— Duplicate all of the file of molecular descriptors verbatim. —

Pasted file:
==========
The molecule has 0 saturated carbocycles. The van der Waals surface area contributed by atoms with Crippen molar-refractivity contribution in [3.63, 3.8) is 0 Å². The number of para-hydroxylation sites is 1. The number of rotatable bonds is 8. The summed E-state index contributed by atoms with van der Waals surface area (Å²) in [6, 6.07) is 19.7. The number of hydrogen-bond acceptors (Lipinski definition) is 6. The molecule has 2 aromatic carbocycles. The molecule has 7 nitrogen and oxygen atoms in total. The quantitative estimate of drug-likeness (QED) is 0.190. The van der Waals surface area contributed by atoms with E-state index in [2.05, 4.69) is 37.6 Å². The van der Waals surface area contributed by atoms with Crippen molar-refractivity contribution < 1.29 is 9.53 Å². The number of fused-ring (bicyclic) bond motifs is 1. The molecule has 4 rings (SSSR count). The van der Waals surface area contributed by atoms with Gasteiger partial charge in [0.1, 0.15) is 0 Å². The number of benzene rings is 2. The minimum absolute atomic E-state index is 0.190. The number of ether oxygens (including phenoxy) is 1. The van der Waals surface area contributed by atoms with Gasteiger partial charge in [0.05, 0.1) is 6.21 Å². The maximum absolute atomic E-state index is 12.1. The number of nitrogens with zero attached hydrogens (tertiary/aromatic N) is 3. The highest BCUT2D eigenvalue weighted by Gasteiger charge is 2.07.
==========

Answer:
The molecule has 0 saturated carbocycles. The van der Waals surface area contributed by atoms with Crippen molar-refractivity contribution in [3.63, 3.8) is 0 Å². The number of para-hydroxylation sites is 1. The number of rotatable bonds is 8. The summed E-state index contributed by atoms with van der Waals surface area (Å²) in [6, 6.07) is 19.7. The number of hydrogen-bond acceptors (Lipinski definition) is 6. The molecule has 2 aromatic carbocycles. The molecule has 7 nitrogen and oxygen atoms in total. The quantitative estimate of drug-likeness (QED) is 0.190. The van der Waals surface area contributed by atoms with E-state index in [2.05, 4.69) is 37.6 Å². The van der Waals surface area contributed by atoms with Crippen molar-refractivity contribution < 1.29 is 9.53 Å². The number of fused-ring (bicyclic) bond motifs is 1. The molecule has 4 rings (SSSR count). The van der Waals surface area contributed by atoms with Gasteiger partial charge in [0.1, 0.15) is 0 Å². The number of benzene rings is 2. The minimum absolute atomic E-state index is 0.190. The number of ether oxygens (including phenoxy) is 1. The van der Waals surface area contributed by atoms with Gasteiger partial charge in [0.05, 0.1) is 6.21 Å². The maximum absolute atomic E-state index is 12.1. The number of nitrogens with zero attached hydrogens (tertiary/aromatic N) is 3. The highest BCUT2D eigenvalue weighted by Gasteiger charge is 2.07.